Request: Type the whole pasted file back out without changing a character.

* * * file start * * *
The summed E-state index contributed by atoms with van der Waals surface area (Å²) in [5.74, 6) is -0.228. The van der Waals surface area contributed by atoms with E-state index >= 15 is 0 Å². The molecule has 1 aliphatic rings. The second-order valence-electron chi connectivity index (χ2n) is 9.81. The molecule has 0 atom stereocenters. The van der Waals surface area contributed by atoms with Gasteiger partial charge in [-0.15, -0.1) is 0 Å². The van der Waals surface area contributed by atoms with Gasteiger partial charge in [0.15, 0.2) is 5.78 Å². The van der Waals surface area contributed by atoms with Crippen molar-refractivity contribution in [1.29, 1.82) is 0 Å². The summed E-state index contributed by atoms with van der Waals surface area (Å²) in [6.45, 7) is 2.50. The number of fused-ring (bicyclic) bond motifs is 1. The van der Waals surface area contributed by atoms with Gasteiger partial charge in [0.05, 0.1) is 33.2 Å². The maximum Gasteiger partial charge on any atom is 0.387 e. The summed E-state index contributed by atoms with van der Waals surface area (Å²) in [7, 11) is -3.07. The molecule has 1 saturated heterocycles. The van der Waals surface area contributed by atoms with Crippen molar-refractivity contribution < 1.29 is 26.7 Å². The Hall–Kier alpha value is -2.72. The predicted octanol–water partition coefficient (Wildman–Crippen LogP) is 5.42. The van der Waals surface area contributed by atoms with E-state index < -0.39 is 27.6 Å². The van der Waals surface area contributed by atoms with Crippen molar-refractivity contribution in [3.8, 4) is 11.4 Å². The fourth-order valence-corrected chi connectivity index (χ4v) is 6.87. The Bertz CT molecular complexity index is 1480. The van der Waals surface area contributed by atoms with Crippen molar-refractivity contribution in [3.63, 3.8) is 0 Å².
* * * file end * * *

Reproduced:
The summed E-state index contributed by atoms with van der Waals surface area (Å²) in [5.74, 6) is -0.228. The van der Waals surface area contributed by atoms with E-state index >= 15 is 0 Å². The molecule has 1 aliphatic rings. The second-order valence-electron chi connectivity index (χ2n) is 9.81. The molecule has 0 atom stereocenters. The van der Waals surface area contributed by atoms with Gasteiger partial charge in [-0.15, -0.1) is 0 Å². The van der Waals surface area contributed by atoms with Gasteiger partial charge in [0.15, 0.2) is 5.78 Å². The van der Waals surface area contributed by atoms with Crippen molar-refractivity contribution in [1.29, 1.82) is 0 Å². The summed E-state index contributed by atoms with van der Waals surface area (Å²) in [6.45, 7) is 2.50. The number of fused-ring (bicyclic) bond motifs is 1. The van der Waals surface area contributed by atoms with Gasteiger partial charge in [0.05, 0.1) is 33.2 Å². The maximum Gasteiger partial charge on any atom is 0.387 e. The summed E-state index contributed by atoms with van der Waals surface area (Å²) in [7, 11) is -3.07. The molecule has 1 saturated heterocycles. The van der Waals surface area contributed by atoms with Crippen molar-refractivity contribution < 1.29 is 26.7 Å². The Hall–Kier alpha value is -2.72. The predicted octanol–water partition coefficient (Wildman–Crippen LogP) is 5.42. The van der Waals surface area contributed by atoms with E-state index < -0.39 is 27.6 Å². The van der Waals surface area contributed by atoms with Crippen molar-refractivity contribution in [3.8, 4) is 11.4 Å². The fourth-order valence-corrected chi connectivity index (χ4v) is 6.87. The Bertz CT molecular complexity index is 1480. The van der Waals surface area contributed by atoms with Crippen molar-refractivity contribution in [3.63, 3.8) is 0 Å².